According to ANSI Z136.1 yr2000 Table 3 would indicate that a 1.6joule laser spread out to 10cm diameter and viewed from 20 cm away after striking a diffuser would be at the limit of the allowed MPE. So if the laser is spread out to 40cm diameter then an even safer margin is provided for a diffused source. In the setup the object beams spread out to 16" diameter or 40cm and then 30-40cm later strike the subject. Care was taken to insure the reference beam doesn't strike the subject's eyes and the reference laser beam is directed downward. In addition any reflection off the glass film plates would also be directed downward. Avoid any possible small source beam exiting the laser from striking a subject as it is best not to allow collimated beams to exit the laser. But instead allow only highly diverging beams to exit the laser. The only allowable light to strike the subject must be diffused and the beam diameter large enough to illuminate the subject and a minimal size of 5" diameter or larger for a 1 joule laser. This diffused light was also directed downward in the setup.
The MPE calculated for the object beam is as follows from the ANSI Z136.1 2000 reference: MPE for the visible laser at 1 nanosec to 10 microseconds is 500nanojoules x Correction factor for the extended source (wider than 1.5mrad viewing angle). To calculate the correction factor lets first calculate the viewing angle. Beam diameter in cm/viewing distance in cm = number of radians. Example 20cm beam dia/40cm view distance = 500 milliradians. A 1cm beamdia/50cm viewdist is 20mrad. The correction factor for millirads greater than 100 is a^2/amax*amin. a in our case is 500, amax is 100mrads and amin is 1.5mrad. so 500squared/150 = 1666.6 correction factor. If the beam diameter/view dist ratio is less than 100mrad then the formula given is a/amin. A 20mrad viewing angle would be 20/amin or 20/1.5 or a correction factor of 13.3. The MPE then is 500nanojoules/cm2 * 1666.6 in the first case = 833ujoules and in the second case at 500nj/cm2 * 13.3 = only 6.65 microjoules/cm2!, The radiant energy from most Class IV lasers at this 20mrad view angle would make this is a very dangerous beam viewing condition and goggles would be required! .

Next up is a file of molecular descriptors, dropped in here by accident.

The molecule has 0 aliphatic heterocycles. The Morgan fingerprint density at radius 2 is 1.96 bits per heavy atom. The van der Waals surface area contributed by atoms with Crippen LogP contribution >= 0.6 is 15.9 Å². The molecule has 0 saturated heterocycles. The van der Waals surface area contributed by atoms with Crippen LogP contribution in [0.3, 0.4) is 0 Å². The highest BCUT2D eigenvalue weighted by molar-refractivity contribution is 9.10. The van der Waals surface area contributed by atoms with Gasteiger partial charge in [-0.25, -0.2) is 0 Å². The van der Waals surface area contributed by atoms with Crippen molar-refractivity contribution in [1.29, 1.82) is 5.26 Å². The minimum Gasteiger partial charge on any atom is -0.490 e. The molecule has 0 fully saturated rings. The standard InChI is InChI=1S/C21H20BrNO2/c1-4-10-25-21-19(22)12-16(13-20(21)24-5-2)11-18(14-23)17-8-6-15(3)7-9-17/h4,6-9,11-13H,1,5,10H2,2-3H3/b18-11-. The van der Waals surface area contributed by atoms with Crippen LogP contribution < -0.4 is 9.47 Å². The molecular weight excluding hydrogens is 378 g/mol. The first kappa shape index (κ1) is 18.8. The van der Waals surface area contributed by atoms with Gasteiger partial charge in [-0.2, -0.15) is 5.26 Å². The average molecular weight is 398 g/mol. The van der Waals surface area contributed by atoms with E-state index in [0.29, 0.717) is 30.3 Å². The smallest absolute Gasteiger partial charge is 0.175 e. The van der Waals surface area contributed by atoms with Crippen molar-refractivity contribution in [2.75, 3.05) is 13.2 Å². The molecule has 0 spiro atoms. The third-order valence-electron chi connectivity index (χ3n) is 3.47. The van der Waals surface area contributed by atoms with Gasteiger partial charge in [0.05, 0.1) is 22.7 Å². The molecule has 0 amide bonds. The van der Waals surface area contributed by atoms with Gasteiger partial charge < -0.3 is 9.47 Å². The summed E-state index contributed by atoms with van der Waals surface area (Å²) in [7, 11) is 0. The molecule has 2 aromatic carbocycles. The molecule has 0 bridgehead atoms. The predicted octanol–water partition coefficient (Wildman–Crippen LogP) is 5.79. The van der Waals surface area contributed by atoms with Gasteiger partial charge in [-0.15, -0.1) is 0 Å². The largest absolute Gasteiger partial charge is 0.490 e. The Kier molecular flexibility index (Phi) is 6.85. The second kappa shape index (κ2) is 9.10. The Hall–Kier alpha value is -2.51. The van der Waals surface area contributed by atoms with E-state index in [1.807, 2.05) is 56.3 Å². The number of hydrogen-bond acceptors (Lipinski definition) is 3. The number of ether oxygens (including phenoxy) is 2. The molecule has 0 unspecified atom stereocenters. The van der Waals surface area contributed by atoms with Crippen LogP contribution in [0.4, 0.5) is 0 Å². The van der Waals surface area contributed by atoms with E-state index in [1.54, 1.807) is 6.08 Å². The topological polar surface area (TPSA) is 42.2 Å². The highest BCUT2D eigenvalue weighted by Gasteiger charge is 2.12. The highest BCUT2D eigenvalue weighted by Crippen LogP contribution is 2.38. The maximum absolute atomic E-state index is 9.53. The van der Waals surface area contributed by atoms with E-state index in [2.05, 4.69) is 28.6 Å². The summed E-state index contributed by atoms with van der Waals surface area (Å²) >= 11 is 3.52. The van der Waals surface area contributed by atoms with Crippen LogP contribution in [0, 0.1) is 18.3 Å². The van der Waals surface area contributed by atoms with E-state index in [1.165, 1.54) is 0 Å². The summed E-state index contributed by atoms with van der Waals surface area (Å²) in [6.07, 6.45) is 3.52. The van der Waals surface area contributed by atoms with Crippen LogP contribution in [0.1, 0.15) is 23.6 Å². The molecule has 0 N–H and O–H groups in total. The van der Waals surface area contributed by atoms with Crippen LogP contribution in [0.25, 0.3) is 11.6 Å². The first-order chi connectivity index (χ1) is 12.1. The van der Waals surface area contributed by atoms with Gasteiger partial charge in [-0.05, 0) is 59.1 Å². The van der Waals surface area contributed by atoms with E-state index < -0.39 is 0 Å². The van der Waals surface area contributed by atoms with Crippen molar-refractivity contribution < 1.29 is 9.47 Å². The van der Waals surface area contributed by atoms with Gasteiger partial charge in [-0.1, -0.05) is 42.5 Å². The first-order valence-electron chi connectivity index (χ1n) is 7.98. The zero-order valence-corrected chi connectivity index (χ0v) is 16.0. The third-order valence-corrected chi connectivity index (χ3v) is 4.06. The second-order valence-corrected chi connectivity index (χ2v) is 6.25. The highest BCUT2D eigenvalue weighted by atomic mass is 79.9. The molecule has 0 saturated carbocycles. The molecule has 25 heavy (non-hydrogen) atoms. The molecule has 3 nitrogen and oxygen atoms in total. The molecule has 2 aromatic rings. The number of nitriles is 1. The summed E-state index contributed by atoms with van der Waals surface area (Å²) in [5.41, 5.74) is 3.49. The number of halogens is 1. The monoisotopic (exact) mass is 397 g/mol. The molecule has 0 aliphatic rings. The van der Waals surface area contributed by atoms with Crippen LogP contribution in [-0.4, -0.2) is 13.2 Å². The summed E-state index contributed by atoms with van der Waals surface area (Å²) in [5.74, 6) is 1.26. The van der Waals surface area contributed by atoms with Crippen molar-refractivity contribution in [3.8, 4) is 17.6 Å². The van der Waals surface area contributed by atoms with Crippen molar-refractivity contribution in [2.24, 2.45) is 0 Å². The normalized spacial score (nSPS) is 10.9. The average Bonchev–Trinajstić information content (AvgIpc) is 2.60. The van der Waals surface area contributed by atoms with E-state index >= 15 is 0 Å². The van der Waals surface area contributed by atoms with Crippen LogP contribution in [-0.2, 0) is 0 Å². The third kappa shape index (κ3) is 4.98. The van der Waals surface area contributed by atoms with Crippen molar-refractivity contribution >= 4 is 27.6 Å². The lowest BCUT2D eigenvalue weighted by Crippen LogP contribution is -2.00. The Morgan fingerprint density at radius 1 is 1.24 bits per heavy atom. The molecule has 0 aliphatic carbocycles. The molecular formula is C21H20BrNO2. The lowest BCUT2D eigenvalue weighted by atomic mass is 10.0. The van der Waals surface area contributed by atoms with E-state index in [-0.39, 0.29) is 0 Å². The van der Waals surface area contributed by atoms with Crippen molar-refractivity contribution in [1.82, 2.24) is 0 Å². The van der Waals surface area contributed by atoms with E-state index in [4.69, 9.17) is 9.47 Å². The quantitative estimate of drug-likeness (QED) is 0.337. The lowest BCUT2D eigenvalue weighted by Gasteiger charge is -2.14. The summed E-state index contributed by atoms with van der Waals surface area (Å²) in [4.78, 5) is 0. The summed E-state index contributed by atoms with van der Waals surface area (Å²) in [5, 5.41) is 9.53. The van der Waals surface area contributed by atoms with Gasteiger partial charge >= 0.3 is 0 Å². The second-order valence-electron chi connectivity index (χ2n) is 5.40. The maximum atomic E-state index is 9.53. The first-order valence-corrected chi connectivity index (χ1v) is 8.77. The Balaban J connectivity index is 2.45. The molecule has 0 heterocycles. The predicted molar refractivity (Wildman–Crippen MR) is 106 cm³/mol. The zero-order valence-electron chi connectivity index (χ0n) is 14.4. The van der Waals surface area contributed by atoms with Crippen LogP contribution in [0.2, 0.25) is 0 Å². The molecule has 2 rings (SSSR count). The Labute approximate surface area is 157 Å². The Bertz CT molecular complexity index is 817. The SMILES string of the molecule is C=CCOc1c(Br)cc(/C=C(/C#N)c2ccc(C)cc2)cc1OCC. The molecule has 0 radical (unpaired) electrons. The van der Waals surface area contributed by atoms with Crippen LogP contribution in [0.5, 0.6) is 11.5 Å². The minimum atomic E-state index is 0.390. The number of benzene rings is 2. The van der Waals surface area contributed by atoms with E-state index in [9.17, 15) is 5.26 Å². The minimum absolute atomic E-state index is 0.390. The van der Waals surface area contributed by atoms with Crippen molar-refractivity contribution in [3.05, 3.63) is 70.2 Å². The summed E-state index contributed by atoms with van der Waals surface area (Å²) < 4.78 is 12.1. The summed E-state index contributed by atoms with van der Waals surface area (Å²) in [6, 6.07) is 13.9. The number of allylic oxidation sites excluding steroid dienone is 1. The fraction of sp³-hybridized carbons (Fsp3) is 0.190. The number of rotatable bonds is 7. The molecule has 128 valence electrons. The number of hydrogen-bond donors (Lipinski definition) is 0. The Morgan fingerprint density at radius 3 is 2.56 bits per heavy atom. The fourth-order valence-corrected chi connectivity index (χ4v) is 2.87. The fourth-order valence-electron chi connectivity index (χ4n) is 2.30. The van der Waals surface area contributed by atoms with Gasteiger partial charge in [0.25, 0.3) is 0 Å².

An OHSA Instruction PUB 8-1.7 dated 1991 http://www.osha-slc.gov/OshDoc/Directive_data/PUB_8-1_7.html indicated that there may be even other potential issues with diffused light that may affect angle acuity or color and may require even much lower levels MPEs due to speckle. Recommended lowering MPEs levels due to use of these extended source diffusions. These studies suggested near direct viewing of the light (affecting the fovea) but I would definitely take these exposures seriously even if they appear okay and take all precautions as possible. The larger the beam diameter, the larger the spot on the retina which is why the correction factor can be used for extended sources. But due to other studies regarding long term issues with diffused light and speckle, I would take OSHA's pub's recommendation of reducing this calculated MPE by 1/10. So based on the first example of 833ujoules, It would be best to limit the exposure to 83ujoules/cm2. Using photodiode detectors with known sensitivities and specific neutral density filters installed and a digital storage oscilloscope to record the test setup of a person (with laser goggles on) would allow you to measure the object beam intensity at the subject's eye positions for the allowable MPE. In addition, the ratios at the film plate of the reference beam and the reflected object beams from the subject can be recorded and adjustments made to achieve the 2 to 1 ratio of reference to object power density and the required power density to properly expose the film.
H.I. Bjelkhagen's suggestion of shining a green light into the subject's eyes to reduce the size of the pupils is a good suggestion. http://www.holonet.khm.de/Holographers/Bjelkhagen_Hans/text/Pulse_Portrait.html
Basic info regarding holography: http://www.holo.com/holo/book/book1.html
Brief info on films: http://www.hololight.net/materials.html
A great reference book below can be ordered from integraf http://members.aol.com/integraf/
H.I. Bjelkhagen "Silver-halide Recording Materials" for holography and their processing.